About six years ago, I was still indoctrinated by leftist thought enough to start a small online group I called “ARSENAL” (it stood for something like “Anti-Racist Studies e-North American Library,” from what I can remember). I started the group for the purposes of sharing and discussing sociological studies on race; and among the individuals I invited there was a black lesbian sociology professor I encountered in a prison abolitionist group. The main results of this exercise were:
- I learned just how interested so-called “anti-racists” actually were in rigorously analyzing the studies they liked to promote; and
- as I analyzed them myself, the pretense that anti-racist arguments had the backing of empirical evidence very quickly started falling apart.
The first thread to go was a very well-known study by the title of “Are Emily and Greg More Employable Than Lakisha and Jamal? A Field Experiment in Labor Market Discrimination.” The significance of this study to anti-racist sociology overall really can’t be overstated. Searching the Web of Science database for “social science” > “sociology” > “race” reveals that the top 100 studies have a rough average of about 600 citations each. “Are Emily and Greg More Employable than Lakisha and Jamal?” has over 1500. It’s one of the well-known “anti-racist educator” Tim Wise’s favorite studies to reference, as well (and this is how I discovered it): even as recently as March of 2014, it was the first of just five citations he chose to incorporate into a major public speech.
Quoting the National Bureau of Economic Research’s summary,
“In total, the authors responded to more than 1,300 employment ads in the sales, administrative support, clerical, and customer services job categories, sending out nearly 5,000 resumes. The ads covered a large spectrum of job quality, from cashier work at retail establishments and clerical work in a mailroom to office and sales management positions. The results indicate large racial differences in callback rates to a phone line with a voice mailbox attached and a message recorded by someone of the appropriate race and gender.”  The study ‘indicates that a white name yields as many more callbacks as an additional eight years of experience.’”
An article at Salon reporting on the study said:
[We] have a national religion . . . it’s Denialism. . . . [R]acism and white privilege dominate American society. . . . This truth is everywhere. . . . You can see it in a 2004 MIT study showing that job–seekers with “white names receive 50 percent more callbacks for interviews” than job seekers with comparable résumés and African American-sounding names.
When summaries state that the study “responded to more than 1,300 employment ads . . . sending out nearly 5,000 resumes,” this seems to imply that we’re dealing with very large numbers of difference in callback rates. So the first thing I did was crunch the numbers in order to see what the difference in number of callbacks between these different applicants actually was. The study explains on page 7 that it uses both male and female names for sales jobs, but uses female names “nearly exclusively” for administrative and clerical jobs in order to ensure higher overall callback rates. In 5000 resumes, 1124 were male and the remaining 3876 were female (yes, the study appears to have been transphobic).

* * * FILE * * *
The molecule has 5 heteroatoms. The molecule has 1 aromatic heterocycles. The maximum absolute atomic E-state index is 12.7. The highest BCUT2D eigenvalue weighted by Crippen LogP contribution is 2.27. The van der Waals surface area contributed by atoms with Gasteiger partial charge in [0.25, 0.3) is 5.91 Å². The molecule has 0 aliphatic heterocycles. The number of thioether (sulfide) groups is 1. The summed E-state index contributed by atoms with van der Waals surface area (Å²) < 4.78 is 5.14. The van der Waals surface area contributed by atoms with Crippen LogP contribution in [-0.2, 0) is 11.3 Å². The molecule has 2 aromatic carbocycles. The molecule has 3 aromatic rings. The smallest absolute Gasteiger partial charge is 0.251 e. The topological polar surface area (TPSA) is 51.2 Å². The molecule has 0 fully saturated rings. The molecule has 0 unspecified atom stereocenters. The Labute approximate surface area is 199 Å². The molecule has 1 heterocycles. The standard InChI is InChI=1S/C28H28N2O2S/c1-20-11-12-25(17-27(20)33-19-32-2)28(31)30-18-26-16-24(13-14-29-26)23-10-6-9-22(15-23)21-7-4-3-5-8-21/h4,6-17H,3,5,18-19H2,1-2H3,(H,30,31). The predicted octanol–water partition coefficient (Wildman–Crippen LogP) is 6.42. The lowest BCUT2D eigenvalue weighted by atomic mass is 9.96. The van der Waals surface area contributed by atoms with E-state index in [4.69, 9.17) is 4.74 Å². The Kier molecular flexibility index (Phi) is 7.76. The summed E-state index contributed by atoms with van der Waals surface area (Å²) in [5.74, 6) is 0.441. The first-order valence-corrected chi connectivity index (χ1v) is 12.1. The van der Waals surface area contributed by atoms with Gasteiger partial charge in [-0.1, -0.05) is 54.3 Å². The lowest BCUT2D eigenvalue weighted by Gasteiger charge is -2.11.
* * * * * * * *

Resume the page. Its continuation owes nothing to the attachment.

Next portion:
Of this total, 9 racially distinct names were then used to create 575 white and 549 black mens’ resumes, and 1938 white and black womens’ names. If we assume these names were divided amongst the total for each race equally, this means about 62 resumes were sent out for each mens’ name, and about 215 were sent for each womens’ name. Now, when the study compares the employability of “Greg” to that of “Jamal,” it tells us that the former received a 7.8% callback rate whereas the latter received only a 6.6% callback rate. Since these percentages are out of 62 attempts, what this means is that Greg received 5 returned calls, while Jamal received 4. The actual difference between them turns out to be a meager one call. The numbers fare only slightly better for the female applicants: Emily’s 7.9% callback rate equals 17 returned calls; Lakisha’s 5.5% rate equals 12. So in this case we have a whole five calls of difference between them. But this brings me to an even deeper problem.
On page 19, we see a record of the percentage callbacks obtained by each name.
Now, if we average four of the nine white female names (Emily, Anne, Jill, and Allison), we get a callback rate of 8.5%. If we average four of the black female names (Latoya, Kenya, Latonya, and Ebony), we get a callback rate of 8.95%. Together, this means the four white females averaged 18 calls each, while the four black females averaged 19 calls each. If we include Laurie and Tanisha, this only drops to 8.7% white versus 8.3% black returned calls—a difference of 19 white to 18 black returned calls.
What we find here is a striking degree of equality across over half of the total sample size.
Why haven’t commentators on the implications of this study seen fit to mention this?
In fact, to borrow an argument from Richard Lewontin, there seems to be more variation within each racial group’s rate of callbacks than there is between them.
Kristen received 75% more calls than Emily (13.1% versus 7.9%, or 28 versus 16 calls).
Brad received 170% more calls than Todd (15.9% versus 5.9%, or 10 versus 4 calls).